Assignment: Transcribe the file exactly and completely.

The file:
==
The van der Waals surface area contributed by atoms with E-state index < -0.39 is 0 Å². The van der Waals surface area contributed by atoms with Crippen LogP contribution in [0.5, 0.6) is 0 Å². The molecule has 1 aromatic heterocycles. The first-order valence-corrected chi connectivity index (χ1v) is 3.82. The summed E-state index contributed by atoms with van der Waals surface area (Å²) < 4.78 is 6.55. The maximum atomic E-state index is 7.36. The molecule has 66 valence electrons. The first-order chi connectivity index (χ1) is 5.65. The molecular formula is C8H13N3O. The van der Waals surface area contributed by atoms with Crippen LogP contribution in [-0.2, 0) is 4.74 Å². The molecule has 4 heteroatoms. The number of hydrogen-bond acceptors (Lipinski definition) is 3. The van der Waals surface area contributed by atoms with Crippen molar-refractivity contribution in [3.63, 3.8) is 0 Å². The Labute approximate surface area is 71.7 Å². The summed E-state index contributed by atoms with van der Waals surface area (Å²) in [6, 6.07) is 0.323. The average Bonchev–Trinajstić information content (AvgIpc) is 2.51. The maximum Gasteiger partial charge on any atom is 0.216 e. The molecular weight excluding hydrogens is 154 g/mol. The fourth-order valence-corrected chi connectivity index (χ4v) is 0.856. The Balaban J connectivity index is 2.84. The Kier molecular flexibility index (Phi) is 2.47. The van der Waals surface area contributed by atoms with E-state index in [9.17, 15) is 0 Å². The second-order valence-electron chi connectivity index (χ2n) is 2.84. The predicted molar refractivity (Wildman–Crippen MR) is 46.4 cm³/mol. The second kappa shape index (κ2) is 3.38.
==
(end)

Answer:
The van der Waals surface area contributed by atoms with E-state index < -0.39 is 0 Å². The van der Waals surface area contributed by atoms with Crippen LogP contribution in [0.5, 0.6) is 0 Å². The molecule has 1 aromatic heterocycles. The first-order valence-corrected chi connectivity index (χ1v) is 3.82. The summed E-state index contributed by atoms with van der Waals surface area (Å²) < 4.78 is 6.55. The maximum atomic E-state index is 7.36. The molecule has 66 valence electrons. The first-order chi connectivity index (χ1) is 5.65. The molecular formula is C8H13N3O. The van der Waals surface area contributed by atoms with Crippen LogP contribution in [-0.2, 0) is 4.74 Å². The molecule has 4 heteroatoms. The number of hydrogen-bond acceptors (Lipinski definition) is 3. The van der Waals surface area contributed by atoms with Crippen molar-refractivity contribution in [3.63, 3.8) is 0 Å². The Labute approximate surface area is 71.7 Å². The summed E-state index contributed by atoms with van der Waals surface area (Å²) in [6, 6.07) is 0.323. The average Bonchev–Trinajstić information content (AvgIpc) is 2.51. The maximum Gasteiger partial charge on any atom is 0.216 e. The molecular weight excluding hydrogens is 154 g/mol. The fourth-order valence-corrected chi connectivity index (χ4v) is 0.856. The Balaban J connectivity index is 2.84. The Kier molecular flexibility index (Phi) is 2.47. The van der Waals surface area contributed by atoms with E-state index in [9.17, 15) is 0 Å². The second-order valence-electron chi connectivity index (χ2n) is 2.84. The predicted molar refractivity (Wildman–Crippen MR) is 46.4 cm³/mol. The second kappa shape index (κ2) is 3.38.